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got all parts for AMD dually - questions

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wquiles

Member
Joined
Oct 22, 2003
Location
Dallas, Texas
Thanks to cmcquistion I am ready to start building my AMD dually this weekend with the K7D Master L.

As I have the Thermalright SKL-800U heat sinks that attach to the motherboard, I can't very easily change the multipliers without removing the mother board.

I was thinking about trying a multiplier of 15 to start (which would give me 2250Mhz. I can probably go higher, but I want something that will run, and since I can always set the FSB to 100 or 133 I should be able to get the board running even with a multiplier of 15.

So, since I have those really good 1800+ that overclosk so well (XP1800+ Tbred B DLT3C:JIUHB:0311MPMW) and since I will be lapping the heat sinks and using artic silver 3 and I have 92mm fans, and since I want to get to FSB 150Mhz, what is a reasonable (and close to max) multiplier that I should try for my system? Is the 15 multiplier to small? Should I use 16 or 17?

William
 

Blanks

Registered
Joined
Jul 29, 2003
Location
UK
Those are the chips I had for mine too...

I was going to start at 15*, but first I wanted to be sure it all worked fine so I ran them for a few months at 12.5 using the BIOS options. Once I had them in and had found that they worked I couldn't really be bothered to take them out again and set the multiplier to 15.

My temps at 12.5*150 (1875Mhz) were around 40-50C at only 1.25v, which made me wonder just how hot it would run at 15*150. Bearing in mind that they could "probebly" do that speed easily, but there are two of them in there-thats a lot of heat to disapate.

In the end I sucessfully managed to break them by using the battery trick..... so thats the end of that...

If I were you I'd test them first at normal speeds and although its a pain to take the board out and change the chips it would definatly be worth the effort to make sure nothnig is wrong now rather than later.

Good Luck ;)
 

cccary

Registered
Joined
Oct 3, 2003
Location
Atlanta
I started out with 14X and 150 FSB and have never looked back. Had not opened my case since assembly.
 

nodark

Member
Joined
Jul 17, 2003
Location
Harlingen, Tx.
I'd test the chips individually in a single cpu board that allows for some good overclocking like an nforce2 board
the reason being, it has multiplier, fsb, and voltage adjustments but the pci and agp speeds are locked and seperate from the fsb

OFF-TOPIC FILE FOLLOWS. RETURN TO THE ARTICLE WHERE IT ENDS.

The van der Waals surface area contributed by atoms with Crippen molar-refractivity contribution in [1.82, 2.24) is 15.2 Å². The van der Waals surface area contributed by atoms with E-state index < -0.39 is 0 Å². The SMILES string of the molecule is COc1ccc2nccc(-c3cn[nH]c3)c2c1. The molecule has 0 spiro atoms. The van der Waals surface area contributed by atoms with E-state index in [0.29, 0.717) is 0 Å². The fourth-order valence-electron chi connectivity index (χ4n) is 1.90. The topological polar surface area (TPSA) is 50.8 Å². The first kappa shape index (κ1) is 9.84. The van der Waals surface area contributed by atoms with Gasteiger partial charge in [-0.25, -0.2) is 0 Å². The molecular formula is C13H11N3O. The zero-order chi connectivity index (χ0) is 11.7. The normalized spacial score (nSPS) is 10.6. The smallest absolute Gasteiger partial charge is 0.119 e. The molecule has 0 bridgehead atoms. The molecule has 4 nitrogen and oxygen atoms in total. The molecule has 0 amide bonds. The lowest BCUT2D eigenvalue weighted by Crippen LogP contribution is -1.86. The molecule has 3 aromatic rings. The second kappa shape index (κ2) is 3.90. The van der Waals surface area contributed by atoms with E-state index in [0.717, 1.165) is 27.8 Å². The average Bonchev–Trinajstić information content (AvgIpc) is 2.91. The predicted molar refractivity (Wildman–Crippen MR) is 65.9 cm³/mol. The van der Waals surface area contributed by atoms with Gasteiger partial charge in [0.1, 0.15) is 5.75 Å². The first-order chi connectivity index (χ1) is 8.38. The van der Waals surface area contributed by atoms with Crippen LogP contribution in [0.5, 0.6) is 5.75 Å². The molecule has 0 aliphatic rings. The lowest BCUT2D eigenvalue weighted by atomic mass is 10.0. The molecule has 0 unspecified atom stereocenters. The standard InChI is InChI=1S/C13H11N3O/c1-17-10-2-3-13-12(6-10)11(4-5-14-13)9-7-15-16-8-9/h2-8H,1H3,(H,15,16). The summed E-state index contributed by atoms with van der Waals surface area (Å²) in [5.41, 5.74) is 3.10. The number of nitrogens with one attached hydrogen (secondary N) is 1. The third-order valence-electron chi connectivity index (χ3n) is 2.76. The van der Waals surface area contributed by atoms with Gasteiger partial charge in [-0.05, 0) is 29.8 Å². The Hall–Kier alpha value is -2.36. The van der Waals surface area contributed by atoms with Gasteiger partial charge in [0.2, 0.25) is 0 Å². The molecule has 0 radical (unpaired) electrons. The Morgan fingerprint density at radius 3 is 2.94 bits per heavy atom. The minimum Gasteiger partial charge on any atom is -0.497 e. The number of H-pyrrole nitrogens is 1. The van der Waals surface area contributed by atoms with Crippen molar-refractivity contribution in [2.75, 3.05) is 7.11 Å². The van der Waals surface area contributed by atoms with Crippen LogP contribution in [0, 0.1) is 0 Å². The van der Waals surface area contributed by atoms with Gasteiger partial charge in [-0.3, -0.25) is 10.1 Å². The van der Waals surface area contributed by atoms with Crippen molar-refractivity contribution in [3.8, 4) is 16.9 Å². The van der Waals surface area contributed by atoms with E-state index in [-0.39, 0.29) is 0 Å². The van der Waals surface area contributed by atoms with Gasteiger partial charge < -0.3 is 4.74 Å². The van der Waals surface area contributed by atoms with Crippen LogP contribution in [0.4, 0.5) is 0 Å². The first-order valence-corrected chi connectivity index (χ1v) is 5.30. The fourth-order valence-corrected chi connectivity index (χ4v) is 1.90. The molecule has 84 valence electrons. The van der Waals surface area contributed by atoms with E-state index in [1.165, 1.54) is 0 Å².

just cause those chips are supposedly from a certain batch, it doesn't mean they're gonna overclock good and if you physically mod a chip that isn't a good overclocker, you'll be having all sorts of headaches

also, I know others overclock their fsb with mpx boards but it can cause probs as well cause the it doesn't have a locked divider

on my setup I have two overclocked (multiplier only) XP1800s as MP2600s with a vcore of 1.6v being cooled by two 800U (gonna be going back to w/c) with 92mm high output Panaflo fans at 7v and sucking air rather than blowing down onto the 'sinks (the temps dropped about 3C after switching the fan direction) and my temps right now are about 23C-28C over case temp, I imagine I could get my temps down lower but I prefer a low noise level

another thing is that the 800U is not a hard sink to remove
when you put 'em on, crazy glue or locktite the mounting screws so they don't come undone when removing the heatsink
 

cmcquistion

IT Director Senior
Joined
Oct 15, 2001
Location
Tennessee
Why not run the system outside of the case while you check things out? That way, if you need to re-mod, it isn't hard to do and if something doesn't work quite right, it is easier to troubleshoot.

I always recommend assembling, at least a bare bones system, outside the case. Do testing and modding, then put everything in the case. In the end, this will really save time and effort.
 

Deathknight

Member
Joined
Sep 8, 2002
Location
Chicago
cmcquistion said:
Why not run the system outside of the case while you check things out? That way, if you need to re-mod, it isn't hard to do and if something doesn't work quite right, it is easier to troubleshoot.

I always recommend assembling, at least a bare bones system, outside the case. Do testing and modding, then put everything in the case. In the end, this will really save time and effort.

Sage advice here. It is unbelievably cramped in most cases with a dually rig. On my rig I have a paper thin gap between my 2 heatsinks. Then with the tall mosfet heatsinks all around that reduces room even further. Heh its hard enough to work on the thing outside of the case, no need to drive yourself crazy :eek:

I actually had my Lian-Li case sitting unused when I assembled my dually and I just attached the motherboard to the slide out mobo tray. That made it nice and stable to work with, but I woulda done it on a table even if I did not have the tray.
 
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wquiles

Member
Joined
Oct 22, 2003
Location
Dallas, Texas
cmcquistion and deathnight,

Yes, I am assembling the whole system outside the case first, as you suggested. It would have been way too hard to attempt this inside the case as I had to figure out how to modify the head sinks by trial and error.